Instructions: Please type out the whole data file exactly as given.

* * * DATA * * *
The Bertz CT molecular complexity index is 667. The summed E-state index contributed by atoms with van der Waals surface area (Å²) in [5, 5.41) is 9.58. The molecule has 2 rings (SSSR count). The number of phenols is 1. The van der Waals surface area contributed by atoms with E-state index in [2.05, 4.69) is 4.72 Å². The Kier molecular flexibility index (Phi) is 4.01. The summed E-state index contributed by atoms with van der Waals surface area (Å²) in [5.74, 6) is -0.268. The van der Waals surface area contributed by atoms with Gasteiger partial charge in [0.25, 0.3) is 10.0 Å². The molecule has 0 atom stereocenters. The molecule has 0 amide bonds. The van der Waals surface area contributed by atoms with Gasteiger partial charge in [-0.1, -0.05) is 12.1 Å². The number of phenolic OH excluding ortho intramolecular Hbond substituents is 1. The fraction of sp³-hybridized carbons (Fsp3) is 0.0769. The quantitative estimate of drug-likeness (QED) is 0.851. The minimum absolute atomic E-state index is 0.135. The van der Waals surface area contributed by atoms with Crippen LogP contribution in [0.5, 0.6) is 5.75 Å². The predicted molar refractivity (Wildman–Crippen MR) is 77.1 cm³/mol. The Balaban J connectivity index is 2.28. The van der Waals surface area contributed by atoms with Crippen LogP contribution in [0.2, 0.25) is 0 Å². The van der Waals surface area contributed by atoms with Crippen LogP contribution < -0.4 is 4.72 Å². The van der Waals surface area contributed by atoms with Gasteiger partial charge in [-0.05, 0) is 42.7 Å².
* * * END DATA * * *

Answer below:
The Bertz CT molecular complexity index is 667. The summed E-state index contributed by atoms with van der Waals surface area (Å²) in [5, 5.41) is 9.58. The molecule has 2 rings (SSSR count). The number of phenols is 1. The van der Waals surface area contributed by atoms with E-state index in [2.05, 4.69) is 4.72 Å². The Kier molecular flexibility index (Phi) is 4.01. The summed E-state index contributed by atoms with van der Waals surface area (Å²) in [5.74, 6) is -0.268. The van der Waals surface area contributed by atoms with Gasteiger partial charge in [0.25, 0.3) is 10.0 Å². The molecule has 0 atom stereocenters. The molecule has 0 amide bonds. The van der Waals surface area contributed by atoms with Gasteiger partial charge in [-0.1, -0.05) is 12.1 Å². The number of phenolic OH excluding ortho intramolecular Hbond substituents is 1. The fraction of sp³-hybridized carbons (Fsp3) is 0.0769. The quantitative estimate of drug-likeness (QED) is 0.851. The minimum absolute atomic E-state index is 0.135. The van der Waals surface area contributed by atoms with Crippen LogP contribution in [0.5, 0.6) is 5.75 Å². The predicted molar refractivity (Wildman–Crippen MR) is 77.1 cm³/mol. The Balaban J connectivity index is 2.28. The van der Waals surface area contributed by atoms with Crippen LogP contribution in [0.2, 0.25) is 0 Å². The van der Waals surface area contributed by atoms with Crippen LogP contribution < -0.4 is 4.72 Å². The van der Waals surface area contributed by atoms with Gasteiger partial charge in [-0.05, 0) is 42.7 Å².